With the stunning increase in security breaches and ongoing changes to regulations, Domino continues to provide a rock-solid, extremely secure platform to power your business. Today, I’m excited to share that with v12, we have a more secure and straight-forward way to implement TLS in Domino Server using “Let’s Encrypt.”
Before getting into that, here’s a brief background about Let’s Encrypt. Let’s Encrypt is a non-profit certificate authority run by the Internet Security Research Group (ISRG) that provides X.509 certificates for Transport Layer Security (TLS) encryption at no charge. It is the world’s largest certificate authority, used by millions of websites.
To have a secured website, you need to have https enabled on the server. To enable https, we need a certificate from a certificate authority (CA). Let’s Encrypt is one such CA, which also uses advanced encryption techniques at zero cost.
Prior to Domino v12, OpenSSL and kyrtool tools were used to enable HTTPS for webmail. With the latest version, the certmgr task is now used to perform the same without creating any kyr files.
With Domino V12, the certstore.nsf database is used to create and generate TLS certificates using Let’s Encrypt. You can also import the certificates into the database to manage them.
Main requirements include Domino v12 server and a valid DNS (A-record) which can be accessed by the internet. The certstore.nsf, created on the admin server with the certmgr task running on the admin server, will act as a web agent which interacts with the Lets Encrypt to generate the keys. Let’s Encrypt will verify the domain name that is requested and issue one or more sets of challenges to provide the certificate.
From the Domino end, we must make sure that the DNS and port are accessible on the open internet to perform the challenges.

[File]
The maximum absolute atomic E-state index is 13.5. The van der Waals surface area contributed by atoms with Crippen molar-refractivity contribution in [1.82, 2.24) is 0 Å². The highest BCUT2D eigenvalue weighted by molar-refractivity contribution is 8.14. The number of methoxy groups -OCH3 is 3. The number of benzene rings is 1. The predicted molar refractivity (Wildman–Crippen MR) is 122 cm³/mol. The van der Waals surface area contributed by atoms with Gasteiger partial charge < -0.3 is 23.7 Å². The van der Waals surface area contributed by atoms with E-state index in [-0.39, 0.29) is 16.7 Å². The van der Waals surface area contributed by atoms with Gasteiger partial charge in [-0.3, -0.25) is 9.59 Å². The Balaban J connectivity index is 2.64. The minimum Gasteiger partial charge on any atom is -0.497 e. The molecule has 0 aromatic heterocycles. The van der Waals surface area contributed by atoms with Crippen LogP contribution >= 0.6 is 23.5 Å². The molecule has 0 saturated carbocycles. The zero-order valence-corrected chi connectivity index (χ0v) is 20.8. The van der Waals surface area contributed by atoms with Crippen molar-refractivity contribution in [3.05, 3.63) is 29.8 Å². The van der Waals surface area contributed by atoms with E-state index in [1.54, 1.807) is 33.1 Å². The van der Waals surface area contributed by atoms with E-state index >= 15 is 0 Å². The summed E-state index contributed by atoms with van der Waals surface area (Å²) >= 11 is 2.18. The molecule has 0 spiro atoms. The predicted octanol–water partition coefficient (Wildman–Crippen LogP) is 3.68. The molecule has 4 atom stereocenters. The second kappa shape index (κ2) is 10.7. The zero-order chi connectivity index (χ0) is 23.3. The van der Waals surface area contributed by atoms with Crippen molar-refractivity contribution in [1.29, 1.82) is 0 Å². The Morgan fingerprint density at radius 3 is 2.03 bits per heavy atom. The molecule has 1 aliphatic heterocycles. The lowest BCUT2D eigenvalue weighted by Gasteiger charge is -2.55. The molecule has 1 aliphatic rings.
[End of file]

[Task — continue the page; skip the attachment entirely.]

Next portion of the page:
Below is a tutorial on creating a new certificate using Let’s Encrypt.
- Domino V12 and above.
- a valid DNS nameA record
- Ports 80 and 443 should be open for access.
First, you need to have a certificate store database (certstore.nsf) – it will be created by default, or you can create the same using certstore.ntf. Make sure that the certificate store (certstore.nsf) is created on the admin server. Open the certificate store and you will see the existing TLS certificate details as shown below.
To generate a new TLS certificate, navigate to the certstore.nsf and select “Add TLS Certificate.”
You will be prompted with the window below where you will be providing the required details to create the certificate.
You must provide the Host names (mostly your host server name).
In this example, we set the ACME account as “LetsEncryptStaging”, a non-production server performing the challenges.
You can either choose RSA or ECDSA based on your requirement. Based on your environment provide the certificate attributes.
Once the required attributes are provided, you can submit the request.
After the request is submitted, you can see the new certificate request in the database which is yet to be processed as shown below.
The certmgr task will initiate the request and perform the challenges with the Let’s Encrypt server.
If the challenges are performed and completed, you will see the status as below.
Since you have used the staging account, you may receive a warning message as the certificate is self-signed as shown below.
Now you need to perform the same on the production ACME server – edit the document and change the ACME Account to “LetsEncryptProduction” and submit the request.
You will see the status below and it should allow the certmgr to process the request.
You can check the status in the database once the request is processed—the status should be green.
If there is any error message or if any challenges failed, you will see the status as red. You can also verify the error message in the request.
The processed request will be as shown below, where the status will be issued and valid as shown below.
You can validate the certificate as shown below.
By default, the certificates are valid for 3 months – and certmgr will automatically renew them before they expire.
Here’s how they appear in Android and Apple mobile devices:
Leave us a comment if you would like to see more tutorials like these on our blogs!